The hypervisor (184) in this example is improved for assigning a processor to a logical partition in a computer supporting multiple logical partitions according to embodiments of the present invention by assigning priorities to partitions, detecting a checkstop of a failing processor of a partition, retrieving the failing processor's state, replacing by a hypervisor the failing processor with a replacement processor from a partition having a priority lower than the priority of the partition of the failing processor, and assigning the retrieved state of the failing processor as the state of the replacement processor.

Also stored RAM (168) is a virtual processor (122), computer program instructions representing assignments of physical processor resources to LPARs. Also stored in RAM (168) is an LPAR (104), a set of data structures and services that support distribution of computer resources by a hypervisor within a single computer to make the computer function as if it were two or more independent computers. An LPAR is assigned all the resources it needs to operate as though it were an independent computer, including processor time, memory, an operating system, and so on. Also stored in RAM is an application program (158), computer program instructions for user-level data processing.

Also stored in RAM (168) is an operating system (154). Operating systems useful in computers according to embodiments of the present invention include UNIX™, Linux™, Microsoft NT™, AIX™, IBM's i5/OS™, and others as will occur to those of skill in the art. Hypervisor (184), virtual processor (122), operating system (154), LPAR (104) and application program (158) in the example of FIG. 1 are shown in RAM (168), but many components of such software typically are stored in non-volatile memory (166) also.

Computer (152) of FIG. 1 includes non-volatile computer memory (166) coupled through a system bus (160) to the physical processors (156) and to other components of the computer (152). Non-volatile computer memory (166) may be implemented as a hard disk drive (170), optical disk drive (172), electrically erasable programmable read-only memory space (so-called ‘EEPROM’ or ‘Flash’ memory) (174), RAM drives (not shown), or as any other kind of computer memory as will occur to those of skill in the art.

The example computer of FIG. 1 includes one or more input/output interface adapters (178). Input/output interface adapters in computers implement user-oriented input/output through, for example, software drivers and computer hardware for controlling output to display devices (180) such as computer display screens, as well as user input from user input devices (181) such as keyboards and mice.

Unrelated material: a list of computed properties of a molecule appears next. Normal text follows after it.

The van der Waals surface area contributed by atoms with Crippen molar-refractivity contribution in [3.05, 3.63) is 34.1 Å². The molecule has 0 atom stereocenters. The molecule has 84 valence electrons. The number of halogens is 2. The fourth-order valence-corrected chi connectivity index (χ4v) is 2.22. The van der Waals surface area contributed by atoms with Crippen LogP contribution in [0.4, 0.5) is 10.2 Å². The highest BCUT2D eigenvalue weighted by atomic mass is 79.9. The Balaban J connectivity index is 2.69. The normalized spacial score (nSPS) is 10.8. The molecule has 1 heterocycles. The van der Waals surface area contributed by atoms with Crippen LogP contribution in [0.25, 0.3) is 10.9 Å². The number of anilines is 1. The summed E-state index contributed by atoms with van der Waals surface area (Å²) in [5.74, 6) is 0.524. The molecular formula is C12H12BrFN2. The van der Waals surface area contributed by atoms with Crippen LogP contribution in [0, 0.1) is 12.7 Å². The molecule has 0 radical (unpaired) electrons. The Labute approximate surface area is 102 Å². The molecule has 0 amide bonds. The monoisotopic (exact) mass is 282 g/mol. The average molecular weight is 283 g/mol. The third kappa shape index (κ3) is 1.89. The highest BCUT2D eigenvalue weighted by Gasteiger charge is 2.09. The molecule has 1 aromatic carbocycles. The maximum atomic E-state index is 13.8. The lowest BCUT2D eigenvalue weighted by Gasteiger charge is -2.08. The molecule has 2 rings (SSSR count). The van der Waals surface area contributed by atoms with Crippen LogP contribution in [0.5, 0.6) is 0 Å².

The exemplary computer (152) of FIG. 1 includes a communications adapter (167) for implementing data communications (184) with other computers (182). Such data communications may be carried out serially through RS-232 connections, through external buses such as USB, through data communications networks such as IP networks, and in other ways as will occur to those of skill in the art. Communications adapters implement the hardware level of data communications through which one computer sends data communications to another computer, directly or through a network. Examples of communications adapters useful for determining availability of a destination according to embodiments of the present invention include modems for wired dial-up communications, Ethernet (IEEE 802.3) adapters for wired network communications, and 802.11b adapters for wireless network communications.

FIG. 2 sets forth a function block diagram of an exemplary system for assigning a processor to a logical partition according to embodiments of the present invention. The system of FIG. 2 includes a hypervisor (184), a layer of system software that manages LPARs. The hypervisor (184) in this example is improved for assigning a processor to a logical partition in a computer supporting multiple logical partitions according to embodiments of the present invention by assigning priorities to partitions, detecting a checkstop of a failing processor of a partition, retrieving the failing processor's state, replacing by a hypervisor the failing processor with a replacement processor from a partition having a priority lower than the priority of the partition of the failing processor, and assigning the retrieved state of the failing processor as the state of the replacement processor.